Jane and Jerry del Missier, and
     Mr. and Mrs. Ezra K. Zilkha
THE SCENES    Timings (ET)  
  (Seville, 17th c.)   
ACT I   12:00–1:33
     Sc. 1 Commendatore's palace  
     Sc. 2 A street  
     Sc. 3 A wooded glade, near
Don Giovanni's palace
     Sc. 4 Outside the Don's palace  
     Sc. 5 Don Giovanni's palace  
ACT II   2:10–3:37
     Sc. 1 A street  
     Sc. 2 Commendatore's palace  
     Sc. 3 A cemetery  
     Sc. 4 Another part of the
Commendatore's palace
     Sc. 5 Don Giovanni's palace  
Host: Margaret Juntwait
Commentator: Ira Siff
Music producer: Jay David Saks
Producers: Mary Jo Heath, Ellen Keel,
    William Berger
Executive producers: Mia Bongiovanni,
     Elena Park

For more information on the broadcasts,
     please visit

Send quiz questions to:
     Metropolitan Opera Quiz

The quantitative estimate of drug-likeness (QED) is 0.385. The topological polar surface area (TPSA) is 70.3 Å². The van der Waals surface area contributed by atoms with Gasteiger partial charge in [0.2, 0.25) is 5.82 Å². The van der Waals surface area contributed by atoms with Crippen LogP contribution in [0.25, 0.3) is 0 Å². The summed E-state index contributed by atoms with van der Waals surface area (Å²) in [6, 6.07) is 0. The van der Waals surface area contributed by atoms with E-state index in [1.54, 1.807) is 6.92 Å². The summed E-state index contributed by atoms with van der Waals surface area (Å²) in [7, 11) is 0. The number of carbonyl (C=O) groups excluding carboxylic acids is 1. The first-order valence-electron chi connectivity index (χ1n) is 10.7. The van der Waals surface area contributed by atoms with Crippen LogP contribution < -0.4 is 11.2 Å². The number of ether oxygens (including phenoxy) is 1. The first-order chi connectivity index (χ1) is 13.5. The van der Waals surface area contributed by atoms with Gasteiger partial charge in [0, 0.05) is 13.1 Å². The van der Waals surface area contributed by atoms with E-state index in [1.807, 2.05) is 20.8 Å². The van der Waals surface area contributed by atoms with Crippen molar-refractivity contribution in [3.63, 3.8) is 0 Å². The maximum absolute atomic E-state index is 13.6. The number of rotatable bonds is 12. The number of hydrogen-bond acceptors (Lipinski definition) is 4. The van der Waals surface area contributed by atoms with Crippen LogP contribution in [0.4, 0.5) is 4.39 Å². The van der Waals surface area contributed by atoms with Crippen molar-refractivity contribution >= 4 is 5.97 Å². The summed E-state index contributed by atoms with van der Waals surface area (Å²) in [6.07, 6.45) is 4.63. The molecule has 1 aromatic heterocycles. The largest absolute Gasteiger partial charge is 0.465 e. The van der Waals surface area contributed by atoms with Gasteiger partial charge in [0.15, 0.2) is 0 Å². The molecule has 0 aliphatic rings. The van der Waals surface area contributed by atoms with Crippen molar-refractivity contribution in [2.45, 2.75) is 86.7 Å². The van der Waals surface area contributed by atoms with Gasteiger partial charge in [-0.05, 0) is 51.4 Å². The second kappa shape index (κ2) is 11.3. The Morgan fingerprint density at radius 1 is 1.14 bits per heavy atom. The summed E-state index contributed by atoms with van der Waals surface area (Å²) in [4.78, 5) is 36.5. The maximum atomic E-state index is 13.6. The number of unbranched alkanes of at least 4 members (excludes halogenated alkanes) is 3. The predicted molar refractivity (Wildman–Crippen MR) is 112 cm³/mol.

Metropolitan Opera
     30 Lincoln Center
     New York, NY 10023
     or e-mail

This performance is also being broadcast live
     on Metropolitan Opera Radio
     on SiriusXM channel 74.


ACT I. At night, outside the Commendatore's palace in Seville, Leporello grumbles about his fatiguing duties as servant to Don Giovanni, a dissolute nobleman. Suddenly the Commendatore's daughter, Donna Anna, appears, in pursuit of the masked Giovanni, who has entered her chamber and tried to seduce her. When Anna's father arrives on the scene in response to her cries, he is killed in a duel by Giovanni, who escapes. Anna, having gone in search of more aid, returns with her fiancé, Don Ottavio; finding her father dead, she insists that Ottavio swear vengeance on the assassin.